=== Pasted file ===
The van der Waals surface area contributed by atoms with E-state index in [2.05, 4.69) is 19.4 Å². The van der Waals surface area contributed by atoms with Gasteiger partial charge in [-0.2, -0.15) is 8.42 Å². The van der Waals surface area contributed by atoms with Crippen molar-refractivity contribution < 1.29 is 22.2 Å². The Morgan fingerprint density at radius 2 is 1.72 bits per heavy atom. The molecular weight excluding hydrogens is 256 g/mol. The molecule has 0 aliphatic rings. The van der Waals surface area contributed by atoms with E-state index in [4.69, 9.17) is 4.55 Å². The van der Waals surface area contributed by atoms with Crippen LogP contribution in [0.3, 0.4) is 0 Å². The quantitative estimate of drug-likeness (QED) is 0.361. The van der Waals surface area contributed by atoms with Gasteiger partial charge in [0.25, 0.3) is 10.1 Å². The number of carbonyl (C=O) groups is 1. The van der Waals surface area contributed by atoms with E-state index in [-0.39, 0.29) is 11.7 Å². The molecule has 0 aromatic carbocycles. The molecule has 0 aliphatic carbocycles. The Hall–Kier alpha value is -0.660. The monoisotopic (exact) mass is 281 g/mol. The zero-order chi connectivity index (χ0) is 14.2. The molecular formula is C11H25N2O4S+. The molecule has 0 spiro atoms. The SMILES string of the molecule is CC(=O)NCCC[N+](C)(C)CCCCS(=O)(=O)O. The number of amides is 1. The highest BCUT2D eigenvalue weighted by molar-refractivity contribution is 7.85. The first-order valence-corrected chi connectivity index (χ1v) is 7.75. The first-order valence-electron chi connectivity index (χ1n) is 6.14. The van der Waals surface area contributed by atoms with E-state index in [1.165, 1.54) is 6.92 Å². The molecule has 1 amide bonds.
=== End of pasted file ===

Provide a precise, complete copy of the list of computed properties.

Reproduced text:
The van der Waals surface area contributed by atoms with E-state index in [2.05, 4.69) is 19.4 Å². The van der Waals surface area contributed by atoms with Gasteiger partial charge in [-0.2, -0.15) is 8.42 Å². The van der Waals surface area contributed by atoms with Crippen molar-refractivity contribution < 1.29 is 22.2 Å². The Morgan fingerprint density at radius 2 is 1.72 bits per heavy atom. The molecular weight excluding hydrogens is 256 g/mol. The molecule has 0 aliphatic rings. The van der Waals surface area contributed by atoms with E-state index in [4.69, 9.17) is 4.55 Å². The van der Waals surface area contributed by atoms with Crippen LogP contribution in [0.3, 0.4) is 0 Å². The quantitative estimate of drug-likeness (QED) is 0.361. The van der Waals surface area contributed by atoms with Gasteiger partial charge in [0.25, 0.3) is 10.1 Å². The number of carbonyl (C=O) groups is 1. The van der Waals surface area contributed by atoms with E-state index in [-0.39, 0.29) is 11.7 Å². The molecule has 0 aromatic carbocycles. The molecule has 0 aliphatic carbocycles. The Hall–Kier alpha value is -0.660. The monoisotopic (exact) mass is 281 g/mol. The zero-order chi connectivity index (χ0) is 14.2. The molecular formula is C11H25N2O4S+. The molecule has 0 spiro atoms. The SMILES string of the molecule is CC(=O)NCCC[N+](C)(C)CCCCS(=O)(=O)O. The number of amides is 1. The highest BCUT2D eigenvalue weighted by molar-refractivity contribution is 7.85. The first-order valence-corrected chi connectivity index (χ1v) is 7.75. The first-order valence-electron chi connectivity index (χ1n) is 6.14. The van der Waals surface area contributed by atoms with E-state index in [1.165, 1.54) is 6.92 Å². The molecule has 1 amide bonds.